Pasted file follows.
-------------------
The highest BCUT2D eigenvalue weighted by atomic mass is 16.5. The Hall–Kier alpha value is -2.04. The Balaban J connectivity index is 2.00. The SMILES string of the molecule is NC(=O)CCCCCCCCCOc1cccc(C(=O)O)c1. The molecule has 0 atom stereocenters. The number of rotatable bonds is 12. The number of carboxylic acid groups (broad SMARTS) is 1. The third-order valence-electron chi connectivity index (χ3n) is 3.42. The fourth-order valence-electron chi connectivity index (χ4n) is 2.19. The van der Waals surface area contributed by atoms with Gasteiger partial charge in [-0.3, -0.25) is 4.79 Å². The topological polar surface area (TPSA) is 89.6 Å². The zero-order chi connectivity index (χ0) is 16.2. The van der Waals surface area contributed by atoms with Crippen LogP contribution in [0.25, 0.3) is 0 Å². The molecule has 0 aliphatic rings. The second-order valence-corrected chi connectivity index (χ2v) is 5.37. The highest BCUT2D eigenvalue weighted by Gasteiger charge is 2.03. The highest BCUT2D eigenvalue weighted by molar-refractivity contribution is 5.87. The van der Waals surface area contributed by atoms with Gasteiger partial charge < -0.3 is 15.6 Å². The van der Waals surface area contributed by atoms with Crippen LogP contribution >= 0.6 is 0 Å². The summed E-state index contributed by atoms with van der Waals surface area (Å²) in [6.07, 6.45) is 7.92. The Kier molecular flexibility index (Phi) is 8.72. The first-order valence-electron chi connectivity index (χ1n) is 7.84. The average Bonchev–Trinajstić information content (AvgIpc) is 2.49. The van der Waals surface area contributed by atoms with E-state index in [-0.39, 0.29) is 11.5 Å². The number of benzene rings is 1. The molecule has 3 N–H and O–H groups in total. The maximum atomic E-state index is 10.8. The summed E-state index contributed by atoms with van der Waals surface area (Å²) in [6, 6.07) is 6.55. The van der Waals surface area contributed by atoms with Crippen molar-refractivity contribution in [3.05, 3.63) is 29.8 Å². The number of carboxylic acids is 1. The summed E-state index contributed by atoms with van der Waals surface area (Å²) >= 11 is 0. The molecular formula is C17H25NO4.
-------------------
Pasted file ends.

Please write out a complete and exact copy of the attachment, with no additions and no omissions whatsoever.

The highest BCUT2D eigenvalue weighted by atomic mass is 16.5. The Hall–Kier alpha value is -2.04. The Balaban J connectivity index is 2.00. The SMILES string of the molecule is NC(=O)CCCCCCCCCOc1cccc(C(=O)O)c1. The molecule has 0 atom stereocenters. The number of rotatable bonds is 12. The number of carboxylic acid groups (broad SMARTS) is 1. The third-order valence-electron chi connectivity index (χ3n) is 3.42. The fourth-order valence-electron chi connectivity index (χ4n) is 2.19. The van der Waals surface area contributed by atoms with Gasteiger partial charge in [-0.3, -0.25) is 4.79 Å². The topological polar surface area (TPSA) is 89.6 Å². The zero-order chi connectivity index (χ0) is 16.2. The van der Waals surface area contributed by atoms with Crippen LogP contribution in [0.25, 0.3) is 0 Å². The molecule has 0 aliphatic rings. The second-order valence-corrected chi connectivity index (χ2v) is 5.37. The highest BCUT2D eigenvalue weighted by Gasteiger charge is 2.03. The highest BCUT2D eigenvalue weighted by molar-refractivity contribution is 5.87. The van der Waals surface area contributed by atoms with Gasteiger partial charge < -0.3 is 15.6 Å². The van der Waals surface area contributed by atoms with Crippen LogP contribution >= 0.6 is 0 Å². The summed E-state index contributed by atoms with van der Waals surface area (Å²) in [6.07, 6.45) is 7.92. The Kier molecular flexibility index (Phi) is 8.72. The first-order valence-electron chi connectivity index (χ1n) is 7.84. The average Bonchev–Trinajstić information content (AvgIpc) is 2.49. The van der Waals surface area contributed by atoms with E-state index in [-0.39, 0.29) is 11.5 Å². The number of benzene rings is 1. The molecule has 3 N–H and O–H groups in total. The maximum atomic E-state index is 10.8. The summed E-state index contributed by atoms with van der Waals surface area (Å²) in [6, 6.07) is 6.55. The van der Waals surface area contributed by atoms with Crippen molar-refractivity contribution in [3.05, 3.63) is 29.8 Å². The number of carboxylic acids is 1. The summed E-state index contributed by atoms with van der Waals surface area (Å²) >= 11 is 0. The molecular formula is C17H25NO4.